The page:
Report on Sheveluch (Russia) — 16 May-22 May 2012
Smithsonian / US Geological Survey Weekly Volcanic Activity Report,
16 May-22 May 2012
Managing Editor: Sally Kuhn Sennert
Please cite this report as:
Global Volcanism Program, 2012. Report on Sheveluch (Russia). In: Sennert, S K (ed.), Weekly Volcanic Activity Report, 16 May-22 May 2012. Smithsonian Institution and US Geological Survey.
56.653°N, 161.36°E; summit elev. 3283 m
All times are local (unless otherwise noted)
KVERT reported that explosive activity at Shiveluch continued during 11-18 May. Ground-based observers and satellite imagery indicated that a viscous lava flow continued to effuse in the active crater, and was accompanied by fumarolic activity and lava-dome incandescence. Satellite imagery during 10-12 and 15-16 May showed a thermal anomaly on the lava dome. On 12 May observers reported that ash plumes rose to an altitude of 8 km (26,200 ft) a.s.l. and satellite imagery showed an ash plume drifting more than 800 km E.
Based on information from KVERT and analyses of satellite images, the Tokyo VAAC reported that on 20 May an ash plume rose to an altitude of 9.1 km (30,000 ft) a.s.l. and drifted SW. Images the next day showed that the ash had dissipated.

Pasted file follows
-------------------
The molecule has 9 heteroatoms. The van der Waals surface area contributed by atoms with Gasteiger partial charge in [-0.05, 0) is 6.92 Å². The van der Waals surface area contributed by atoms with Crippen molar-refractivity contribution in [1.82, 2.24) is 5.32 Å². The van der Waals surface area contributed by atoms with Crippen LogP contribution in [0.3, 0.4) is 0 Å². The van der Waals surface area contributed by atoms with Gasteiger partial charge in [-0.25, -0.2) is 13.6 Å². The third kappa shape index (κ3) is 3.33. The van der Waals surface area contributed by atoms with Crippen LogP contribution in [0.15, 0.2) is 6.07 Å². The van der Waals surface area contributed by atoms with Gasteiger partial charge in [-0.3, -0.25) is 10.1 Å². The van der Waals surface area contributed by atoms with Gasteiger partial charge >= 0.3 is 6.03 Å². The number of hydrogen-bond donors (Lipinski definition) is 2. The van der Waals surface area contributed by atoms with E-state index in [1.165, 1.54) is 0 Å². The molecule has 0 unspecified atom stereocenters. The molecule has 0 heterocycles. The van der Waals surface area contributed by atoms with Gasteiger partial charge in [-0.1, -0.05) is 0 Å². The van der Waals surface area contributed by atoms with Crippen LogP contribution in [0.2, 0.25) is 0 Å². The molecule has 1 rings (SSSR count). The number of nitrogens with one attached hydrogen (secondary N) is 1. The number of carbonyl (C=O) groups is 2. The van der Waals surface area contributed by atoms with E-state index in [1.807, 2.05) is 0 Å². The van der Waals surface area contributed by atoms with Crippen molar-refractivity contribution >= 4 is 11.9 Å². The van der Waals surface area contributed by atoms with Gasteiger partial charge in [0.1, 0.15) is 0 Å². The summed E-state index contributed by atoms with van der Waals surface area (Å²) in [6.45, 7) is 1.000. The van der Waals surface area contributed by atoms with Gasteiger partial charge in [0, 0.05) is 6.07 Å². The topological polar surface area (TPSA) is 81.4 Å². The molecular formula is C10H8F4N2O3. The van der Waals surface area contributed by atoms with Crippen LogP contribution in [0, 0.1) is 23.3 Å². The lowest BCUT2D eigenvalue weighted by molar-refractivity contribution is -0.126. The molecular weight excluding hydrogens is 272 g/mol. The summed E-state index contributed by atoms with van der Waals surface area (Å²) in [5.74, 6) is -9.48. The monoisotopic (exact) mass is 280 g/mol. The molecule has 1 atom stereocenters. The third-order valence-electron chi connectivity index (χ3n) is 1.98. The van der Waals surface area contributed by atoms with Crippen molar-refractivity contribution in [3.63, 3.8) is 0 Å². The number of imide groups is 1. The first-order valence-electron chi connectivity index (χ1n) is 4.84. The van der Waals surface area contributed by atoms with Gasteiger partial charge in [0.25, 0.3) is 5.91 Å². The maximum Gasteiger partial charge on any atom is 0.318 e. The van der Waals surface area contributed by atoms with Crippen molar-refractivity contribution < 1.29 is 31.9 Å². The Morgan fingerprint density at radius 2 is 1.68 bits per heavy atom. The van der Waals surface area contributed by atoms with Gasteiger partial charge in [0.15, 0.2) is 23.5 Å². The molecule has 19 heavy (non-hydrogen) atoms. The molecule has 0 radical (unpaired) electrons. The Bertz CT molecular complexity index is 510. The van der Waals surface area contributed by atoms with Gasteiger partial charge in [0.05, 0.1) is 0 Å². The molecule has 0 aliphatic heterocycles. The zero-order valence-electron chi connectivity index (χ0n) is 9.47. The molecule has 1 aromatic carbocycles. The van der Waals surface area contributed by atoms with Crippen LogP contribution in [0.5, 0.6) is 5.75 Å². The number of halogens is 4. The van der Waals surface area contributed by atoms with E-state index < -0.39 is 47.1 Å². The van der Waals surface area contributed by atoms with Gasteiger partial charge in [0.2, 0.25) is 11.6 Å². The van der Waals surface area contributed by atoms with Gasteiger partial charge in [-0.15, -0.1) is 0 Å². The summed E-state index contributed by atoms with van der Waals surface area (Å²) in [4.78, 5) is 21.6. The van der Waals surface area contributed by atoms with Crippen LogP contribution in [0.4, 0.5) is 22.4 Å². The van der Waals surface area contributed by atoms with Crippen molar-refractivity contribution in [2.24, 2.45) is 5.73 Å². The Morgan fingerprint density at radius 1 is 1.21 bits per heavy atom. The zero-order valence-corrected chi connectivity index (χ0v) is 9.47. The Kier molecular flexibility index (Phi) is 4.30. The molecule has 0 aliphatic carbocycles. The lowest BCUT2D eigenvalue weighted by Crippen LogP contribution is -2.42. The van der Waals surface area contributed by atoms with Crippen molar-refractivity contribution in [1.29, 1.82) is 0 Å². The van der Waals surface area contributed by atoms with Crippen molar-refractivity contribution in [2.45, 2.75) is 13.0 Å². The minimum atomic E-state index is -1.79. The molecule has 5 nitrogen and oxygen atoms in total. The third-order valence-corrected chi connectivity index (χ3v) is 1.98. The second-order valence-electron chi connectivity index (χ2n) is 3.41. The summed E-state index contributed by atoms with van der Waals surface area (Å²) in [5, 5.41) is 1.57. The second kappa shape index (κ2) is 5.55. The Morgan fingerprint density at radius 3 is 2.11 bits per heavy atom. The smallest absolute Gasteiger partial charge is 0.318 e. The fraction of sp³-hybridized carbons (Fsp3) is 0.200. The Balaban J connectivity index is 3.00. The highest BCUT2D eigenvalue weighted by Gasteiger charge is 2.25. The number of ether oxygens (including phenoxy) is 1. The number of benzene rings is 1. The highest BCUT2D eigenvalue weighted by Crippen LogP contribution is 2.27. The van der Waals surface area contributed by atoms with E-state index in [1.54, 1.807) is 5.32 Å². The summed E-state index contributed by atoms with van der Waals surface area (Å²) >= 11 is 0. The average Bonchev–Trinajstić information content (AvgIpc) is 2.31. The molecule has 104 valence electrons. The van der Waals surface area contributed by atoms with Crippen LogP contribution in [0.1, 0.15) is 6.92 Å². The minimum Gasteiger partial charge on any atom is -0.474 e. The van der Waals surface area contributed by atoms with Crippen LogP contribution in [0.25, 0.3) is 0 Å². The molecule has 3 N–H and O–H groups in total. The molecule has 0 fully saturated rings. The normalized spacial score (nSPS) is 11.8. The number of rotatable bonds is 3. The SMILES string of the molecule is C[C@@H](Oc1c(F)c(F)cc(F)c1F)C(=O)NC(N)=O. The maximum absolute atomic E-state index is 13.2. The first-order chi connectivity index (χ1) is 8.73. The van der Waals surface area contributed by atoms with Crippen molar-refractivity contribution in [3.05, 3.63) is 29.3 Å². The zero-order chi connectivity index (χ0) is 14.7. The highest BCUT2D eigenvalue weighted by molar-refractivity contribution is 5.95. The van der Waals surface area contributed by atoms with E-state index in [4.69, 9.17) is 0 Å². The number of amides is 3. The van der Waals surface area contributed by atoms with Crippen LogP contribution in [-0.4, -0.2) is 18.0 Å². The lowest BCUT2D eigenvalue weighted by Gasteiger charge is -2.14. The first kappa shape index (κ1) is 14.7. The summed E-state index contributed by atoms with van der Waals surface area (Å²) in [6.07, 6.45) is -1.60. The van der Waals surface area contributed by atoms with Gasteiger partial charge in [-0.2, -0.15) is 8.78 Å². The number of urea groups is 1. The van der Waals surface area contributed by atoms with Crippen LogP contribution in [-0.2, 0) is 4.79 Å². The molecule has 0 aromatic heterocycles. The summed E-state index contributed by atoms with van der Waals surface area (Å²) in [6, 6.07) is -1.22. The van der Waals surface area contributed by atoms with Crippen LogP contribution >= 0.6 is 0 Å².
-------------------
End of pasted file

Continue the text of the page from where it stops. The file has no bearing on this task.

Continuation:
Geological Summary. The high, isolated massif of Sheveluch volcano (also spelled Shiveluch) rises above the lowlands NNE of the Kliuchevskaya volcano group. The 1,300 km3 andesitic volcano is one of Kamchatka's largest and most active volcanic structures, with at least 60 large eruptions during the Holocene. The summit of roughly 65,000-year-old Stary Shiveluch is truncated by a broad 9-km-wide late-Pleistocene caldera breached to the south. Many lava domes occur on its outer flanks. The Molodoy Shiveluch lava dome complex was constructed during the Holocene within the large open caldera; Holocene lava dome extrusion also took place on the flanks of Stary Shiveluch. Widespread tephra layers from these eruptions have provided valuable time markers for dating volcanic events in Kamchatka. Frequent collapses of dome complexes, most recently in 1964, have produced debris avalanches whose deposits cover much of the floor of the breached caldera.